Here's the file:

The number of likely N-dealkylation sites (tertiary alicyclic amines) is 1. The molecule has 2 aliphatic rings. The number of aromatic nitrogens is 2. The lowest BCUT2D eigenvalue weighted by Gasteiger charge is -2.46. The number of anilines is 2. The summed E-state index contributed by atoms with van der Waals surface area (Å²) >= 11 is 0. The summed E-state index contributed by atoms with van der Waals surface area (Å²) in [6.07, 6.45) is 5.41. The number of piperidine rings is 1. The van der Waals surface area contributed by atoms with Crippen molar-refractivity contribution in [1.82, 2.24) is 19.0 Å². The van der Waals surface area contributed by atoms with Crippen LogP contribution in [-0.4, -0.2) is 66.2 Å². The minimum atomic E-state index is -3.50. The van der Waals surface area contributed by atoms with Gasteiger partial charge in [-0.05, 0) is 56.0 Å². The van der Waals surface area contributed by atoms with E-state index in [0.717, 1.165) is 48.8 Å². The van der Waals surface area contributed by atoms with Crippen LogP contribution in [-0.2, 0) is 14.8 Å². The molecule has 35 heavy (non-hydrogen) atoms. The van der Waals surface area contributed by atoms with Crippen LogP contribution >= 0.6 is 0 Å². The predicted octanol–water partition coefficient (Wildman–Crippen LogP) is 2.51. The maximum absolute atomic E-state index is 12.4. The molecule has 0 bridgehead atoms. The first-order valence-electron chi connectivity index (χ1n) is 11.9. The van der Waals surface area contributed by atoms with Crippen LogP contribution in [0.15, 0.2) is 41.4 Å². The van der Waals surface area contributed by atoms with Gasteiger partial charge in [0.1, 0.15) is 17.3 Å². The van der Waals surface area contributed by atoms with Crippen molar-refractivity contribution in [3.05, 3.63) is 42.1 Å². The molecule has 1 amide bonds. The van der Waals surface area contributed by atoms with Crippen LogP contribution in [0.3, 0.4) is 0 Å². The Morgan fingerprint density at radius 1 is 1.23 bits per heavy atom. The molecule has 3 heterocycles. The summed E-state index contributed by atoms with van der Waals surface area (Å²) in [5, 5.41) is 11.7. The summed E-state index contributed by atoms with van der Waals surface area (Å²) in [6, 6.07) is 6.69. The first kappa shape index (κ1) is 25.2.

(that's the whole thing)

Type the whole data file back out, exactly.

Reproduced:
The number of likely N-dealkylation sites (tertiary alicyclic amines) is 1. The molecule has 2 aliphatic rings. The number of aromatic nitrogens is 2. The lowest BCUT2D eigenvalue weighted by Gasteiger charge is -2.46. The number of anilines is 2. The summed E-state index contributed by atoms with van der Waals surface area (Å²) >= 11 is 0. The summed E-state index contributed by atoms with van der Waals surface area (Å²) in [6.07, 6.45) is 5.41. The number of piperidine rings is 1. The van der Waals surface area contributed by atoms with Crippen molar-refractivity contribution in [1.82, 2.24) is 19.0 Å². The van der Waals surface area contributed by atoms with Crippen LogP contribution in [-0.4, -0.2) is 66.2 Å². The minimum atomic E-state index is -3.50. The van der Waals surface area contributed by atoms with Gasteiger partial charge in [-0.05, 0) is 56.0 Å². The van der Waals surface area contributed by atoms with E-state index in [0.717, 1.165) is 48.8 Å². The van der Waals surface area contributed by atoms with Crippen LogP contribution in [-0.2, 0) is 14.8 Å². The molecule has 35 heavy (non-hydrogen) atoms. The van der Waals surface area contributed by atoms with Crippen LogP contribution >= 0.6 is 0 Å². The predicted octanol–water partition coefficient (Wildman–Crippen LogP) is 2.51. The maximum absolute atomic E-state index is 12.4. The molecule has 0 bridgehead atoms. The first-order valence-electron chi connectivity index (χ1n) is 11.9. The van der Waals surface area contributed by atoms with Crippen LogP contribution in [0.15, 0.2) is 41.4 Å². The van der Waals surface area contributed by atoms with Gasteiger partial charge in [0.1, 0.15) is 17.3 Å². The van der Waals surface area contributed by atoms with Crippen molar-refractivity contribution in [3.05, 3.63) is 42.1 Å². The molecule has 1 amide bonds. The van der Waals surface area contributed by atoms with Crippen LogP contribution in [0.3, 0.4) is 0 Å². The Morgan fingerprint density at radius 1 is 1.23 bits per heavy atom. The molecule has 3 heterocycles. The summed E-state index contributed by atoms with van der Waals surface area (Å²) in [5, 5.41) is 11.7. The summed E-state index contributed by atoms with van der Waals surface area (Å²) in [6, 6.07) is 6.69. The first kappa shape index (κ1) is 25.2.